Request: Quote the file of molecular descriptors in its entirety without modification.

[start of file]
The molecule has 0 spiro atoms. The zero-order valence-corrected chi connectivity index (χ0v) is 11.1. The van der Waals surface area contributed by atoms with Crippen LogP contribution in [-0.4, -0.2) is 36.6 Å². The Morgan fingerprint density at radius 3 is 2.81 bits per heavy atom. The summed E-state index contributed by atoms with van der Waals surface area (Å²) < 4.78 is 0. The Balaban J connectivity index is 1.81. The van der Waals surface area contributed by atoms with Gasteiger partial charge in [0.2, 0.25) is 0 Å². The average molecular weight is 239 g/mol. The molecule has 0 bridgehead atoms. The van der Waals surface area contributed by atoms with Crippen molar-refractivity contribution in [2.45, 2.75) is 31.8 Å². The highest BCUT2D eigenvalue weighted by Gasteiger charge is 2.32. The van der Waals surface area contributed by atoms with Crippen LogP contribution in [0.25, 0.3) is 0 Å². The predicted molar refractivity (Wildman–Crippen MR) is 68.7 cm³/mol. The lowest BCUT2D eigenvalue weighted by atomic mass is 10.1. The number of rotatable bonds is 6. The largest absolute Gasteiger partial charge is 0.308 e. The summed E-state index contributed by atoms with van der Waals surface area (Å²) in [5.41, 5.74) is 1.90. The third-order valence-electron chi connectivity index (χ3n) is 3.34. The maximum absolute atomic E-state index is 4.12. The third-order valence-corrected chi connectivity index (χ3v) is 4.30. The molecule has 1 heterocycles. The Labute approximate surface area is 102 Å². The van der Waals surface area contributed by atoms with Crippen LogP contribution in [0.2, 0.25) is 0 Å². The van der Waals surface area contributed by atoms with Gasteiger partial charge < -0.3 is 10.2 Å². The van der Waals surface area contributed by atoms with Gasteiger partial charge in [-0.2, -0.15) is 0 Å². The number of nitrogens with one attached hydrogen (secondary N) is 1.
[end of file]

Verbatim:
The molecule has 0 spiro atoms. The zero-order valence-corrected chi connectivity index (χ0v) is 11.1. The van der Waals surface area contributed by atoms with Crippen LogP contribution in [-0.4, -0.2) is 36.6 Å². The Morgan fingerprint density at radius 3 is 2.81 bits per heavy atom. The summed E-state index contributed by atoms with van der Waals surface area (Å²) < 4.78 is 0. The Balaban J connectivity index is 1.81. The van der Waals surface area contributed by atoms with Gasteiger partial charge in [0.2, 0.25) is 0 Å². The average molecular weight is 239 g/mol. The molecule has 0 bridgehead atoms. The van der Waals surface area contributed by atoms with Crippen molar-refractivity contribution in [2.45, 2.75) is 31.8 Å². The highest BCUT2D eigenvalue weighted by Gasteiger charge is 2.32. The van der Waals surface area contributed by atoms with Crippen LogP contribution in [0.25, 0.3) is 0 Å². The predicted molar refractivity (Wildman–Crippen MR) is 68.7 cm³/mol. The lowest BCUT2D eigenvalue weighted by atomic mass is 10.1. The number of rotatable bonds is 6. The largest absolute Gasteiger partial charge is 0.308 e. The summed E-state index contributed by atoms with van der Waals surface area (Å²) in [5.41, 5.74) is 1.90. The third-order valence-electron chi connectivity index (χ3n) is 3.34. The maximum absolute atomic E-state index is 4.12. The third-order valence-corrected chi connectivity index (χ3v) is 4.30. The molecule has 1 heterocycles. The Labute approximate surface area is 102 Å². The van der Waals surface area contributed by atoms with Crippen LogP contribution in [0.2, 0.25) is 0 Å². The van der Waals surface area contributed by atoms with Gasteiger partial charge < -0.3 is 10.2 Å². The van der Waals surface area contributed by atoms with Gasteiger partial charge in [-0.2, -0.15) is 0 Å². The number of nitrogens with one attached hydrogen (secondary N) is 1.